As much as the idea that we possess something of intrinsic value appeals to us, nothing in the Bible supports it. On the contrary, God’s Word repeatedly emphasizes our unworthiness as a backdrop to His wondrous grace.Let me take you back to Ephesians 2:1-10 for a moment.

And you were dead in the trespasses and sins in which you once walked, following the course of this world, following the prince of the power of the air, the spirit that is now at work in the sons of disobedience— among whom we all once lived in the passions of our flesh, carrying out the desires of the body and the mind, and were by nature children of wrath, like the rest of mankind. But God, being rich in mercy, because of the great love with which he loved us, even when we were dead in our trespasses, made us alive together with Christ—by grace you have been saved— and raised us up with him and seated us with him in the heavenly places in Christ Jesus, so that in the coming ages he might show the immeasurable riches of his grace in kindness toward us in Christ Jesus. For by grace you have been saved through faith. And this is not your own doing; it is the gift of God, not a result of works, so that no one may boast. 10 For we are his workmanship, created in Christ Jesus for good works, which God prepared beforehand, that we should walk in them. ~~Ephesians 2:1-10 (ESV)

Verses 1-3 paint a particularly nasty picture of us, don’t  they? By  nature, it says, we were children of wrath. What value could a child of wrath, dead in sin and ruled by fleshly passions, possibly have? Why would a holy God have any compelling reason for shedding His innocent blood for any of us?

Verses 4-7 answer that question. The Lord lavished His salvation on us in order to display the riches of His grace and kindness. Our salvation points, not to any imaginary worth on our part, but to His generosity in saving such undeserving sinners.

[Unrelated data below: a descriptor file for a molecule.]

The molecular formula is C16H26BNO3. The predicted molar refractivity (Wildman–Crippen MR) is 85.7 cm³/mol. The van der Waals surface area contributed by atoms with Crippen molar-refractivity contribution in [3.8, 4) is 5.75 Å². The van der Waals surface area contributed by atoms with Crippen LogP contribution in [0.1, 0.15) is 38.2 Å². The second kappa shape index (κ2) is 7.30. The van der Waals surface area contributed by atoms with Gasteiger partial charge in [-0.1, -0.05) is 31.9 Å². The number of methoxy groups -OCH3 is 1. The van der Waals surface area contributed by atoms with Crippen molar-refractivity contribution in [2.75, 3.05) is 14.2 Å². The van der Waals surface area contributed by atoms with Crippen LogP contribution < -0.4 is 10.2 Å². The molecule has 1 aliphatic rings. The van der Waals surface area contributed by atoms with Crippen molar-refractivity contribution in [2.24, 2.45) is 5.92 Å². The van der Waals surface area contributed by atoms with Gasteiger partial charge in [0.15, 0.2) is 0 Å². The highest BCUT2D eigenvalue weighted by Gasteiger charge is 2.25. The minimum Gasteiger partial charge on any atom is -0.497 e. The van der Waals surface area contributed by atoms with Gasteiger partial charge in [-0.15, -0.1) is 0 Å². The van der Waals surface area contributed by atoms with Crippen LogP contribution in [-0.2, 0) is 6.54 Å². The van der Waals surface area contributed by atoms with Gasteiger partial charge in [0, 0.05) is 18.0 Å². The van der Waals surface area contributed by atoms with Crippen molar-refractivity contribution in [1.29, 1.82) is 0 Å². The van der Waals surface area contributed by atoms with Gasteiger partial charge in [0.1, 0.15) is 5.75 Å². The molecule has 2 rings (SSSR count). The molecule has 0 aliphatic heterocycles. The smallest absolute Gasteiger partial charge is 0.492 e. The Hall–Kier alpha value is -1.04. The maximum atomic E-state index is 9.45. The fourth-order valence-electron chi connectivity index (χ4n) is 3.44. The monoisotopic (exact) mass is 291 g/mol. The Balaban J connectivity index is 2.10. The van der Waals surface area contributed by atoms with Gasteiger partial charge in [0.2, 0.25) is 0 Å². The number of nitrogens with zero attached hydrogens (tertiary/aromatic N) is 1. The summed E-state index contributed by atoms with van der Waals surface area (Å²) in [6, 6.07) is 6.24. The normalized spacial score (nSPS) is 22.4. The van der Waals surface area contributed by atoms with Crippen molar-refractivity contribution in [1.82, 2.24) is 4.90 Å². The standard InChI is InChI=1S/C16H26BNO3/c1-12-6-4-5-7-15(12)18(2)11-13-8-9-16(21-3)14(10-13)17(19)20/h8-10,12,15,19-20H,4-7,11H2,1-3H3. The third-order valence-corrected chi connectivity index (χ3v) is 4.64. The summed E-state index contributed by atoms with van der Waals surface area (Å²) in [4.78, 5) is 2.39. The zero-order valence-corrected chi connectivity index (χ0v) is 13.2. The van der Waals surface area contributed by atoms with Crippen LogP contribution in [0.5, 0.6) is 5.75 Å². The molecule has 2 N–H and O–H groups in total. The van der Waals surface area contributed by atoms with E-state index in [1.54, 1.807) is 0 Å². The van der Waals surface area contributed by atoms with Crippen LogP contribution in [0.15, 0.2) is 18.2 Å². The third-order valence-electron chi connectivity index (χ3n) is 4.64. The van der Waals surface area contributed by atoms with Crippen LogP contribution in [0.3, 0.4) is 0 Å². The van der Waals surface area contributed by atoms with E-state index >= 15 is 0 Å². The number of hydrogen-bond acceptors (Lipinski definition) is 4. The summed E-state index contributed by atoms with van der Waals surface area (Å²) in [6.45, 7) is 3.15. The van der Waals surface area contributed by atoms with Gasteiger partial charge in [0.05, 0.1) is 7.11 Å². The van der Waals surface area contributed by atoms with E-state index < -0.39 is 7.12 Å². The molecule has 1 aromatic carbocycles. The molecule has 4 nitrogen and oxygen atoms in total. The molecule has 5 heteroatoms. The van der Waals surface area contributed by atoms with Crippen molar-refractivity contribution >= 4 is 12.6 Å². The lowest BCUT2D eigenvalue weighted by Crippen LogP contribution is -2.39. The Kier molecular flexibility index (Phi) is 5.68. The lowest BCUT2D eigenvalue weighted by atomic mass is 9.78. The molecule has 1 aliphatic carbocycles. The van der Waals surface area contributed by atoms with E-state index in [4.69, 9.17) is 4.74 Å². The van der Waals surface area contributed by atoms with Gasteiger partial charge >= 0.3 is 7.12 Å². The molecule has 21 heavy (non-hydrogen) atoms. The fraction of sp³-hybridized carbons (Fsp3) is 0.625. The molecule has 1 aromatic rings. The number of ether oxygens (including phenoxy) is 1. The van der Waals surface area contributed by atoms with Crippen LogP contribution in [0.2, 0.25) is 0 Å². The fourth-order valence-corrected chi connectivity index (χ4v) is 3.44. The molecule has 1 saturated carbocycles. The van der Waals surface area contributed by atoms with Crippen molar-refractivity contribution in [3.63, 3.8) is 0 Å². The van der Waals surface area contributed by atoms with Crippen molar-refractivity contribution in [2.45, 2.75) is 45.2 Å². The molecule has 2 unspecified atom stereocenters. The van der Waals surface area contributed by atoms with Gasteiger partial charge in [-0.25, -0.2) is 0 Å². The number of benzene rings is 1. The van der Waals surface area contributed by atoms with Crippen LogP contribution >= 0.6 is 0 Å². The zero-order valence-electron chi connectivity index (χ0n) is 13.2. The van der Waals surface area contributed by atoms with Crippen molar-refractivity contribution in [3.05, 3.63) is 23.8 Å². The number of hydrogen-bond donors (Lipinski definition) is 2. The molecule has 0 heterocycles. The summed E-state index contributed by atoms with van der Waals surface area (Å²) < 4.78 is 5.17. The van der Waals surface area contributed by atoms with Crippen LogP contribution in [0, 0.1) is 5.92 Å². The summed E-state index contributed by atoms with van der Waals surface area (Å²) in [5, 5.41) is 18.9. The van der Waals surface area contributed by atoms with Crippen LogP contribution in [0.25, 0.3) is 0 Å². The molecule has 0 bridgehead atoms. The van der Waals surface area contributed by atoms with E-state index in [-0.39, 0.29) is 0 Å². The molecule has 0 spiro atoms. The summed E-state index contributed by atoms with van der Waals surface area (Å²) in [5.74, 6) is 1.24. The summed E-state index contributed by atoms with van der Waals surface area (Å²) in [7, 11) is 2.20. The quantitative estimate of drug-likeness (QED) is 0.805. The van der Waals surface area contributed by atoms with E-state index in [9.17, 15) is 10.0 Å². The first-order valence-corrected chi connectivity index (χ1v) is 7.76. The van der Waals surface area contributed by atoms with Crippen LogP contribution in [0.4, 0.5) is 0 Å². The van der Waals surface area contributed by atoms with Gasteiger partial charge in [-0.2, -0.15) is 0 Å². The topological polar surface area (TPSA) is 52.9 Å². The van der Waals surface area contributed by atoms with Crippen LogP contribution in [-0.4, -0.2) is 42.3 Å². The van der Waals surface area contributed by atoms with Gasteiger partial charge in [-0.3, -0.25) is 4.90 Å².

The purpose of our salvation, then, is to showcase the Lord’s character. What a wonderful God He is to extend that degree of compassion on worthless sinners who merit nothing but His wrath. Although nothing about us commends us to Him, Jesus willingly went to the cross to accept the Father’s wrath — wrath that we deserved! His atoning sacrifice highlights His graciousness and compassion, revealing what a loving God He is!

He is the worthy one, not any of us. Worship (which means the ascribing of worth) goes totally to Him. How utterly magnificent that He would choose to love vile creatures like us! The more we understand that we had no value in and of ourselves, the more we want to worship Him for His inexplicable mercy and grace.

Verse 10 completes the beautiful picture of God’s grace in saving us, declaring that He regenerates us into His workmanship. Though we have no worth of our own, Christ gives us His worth, graciously using us as His agents of good works. At this mercy, we can only praise Him.

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At The Cross

What makes you valuable? Is it your skilled understanding of the Bible? Perhaps the number of followers you have on social media? How about your connections with well-known Christian personalities?

The hymn I’ve chosen to present today humbles me. As much as I feel tempted to boast in all the things listed in the paragraph above, I must realize that only Christ gives me worth. Nothing I do either enhances or diminishes my worth precisely because I derive my worth exclusively from Him. And He assigned that worth to me at the cross.

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Alleluia — The Only Reasonable Thing To Say!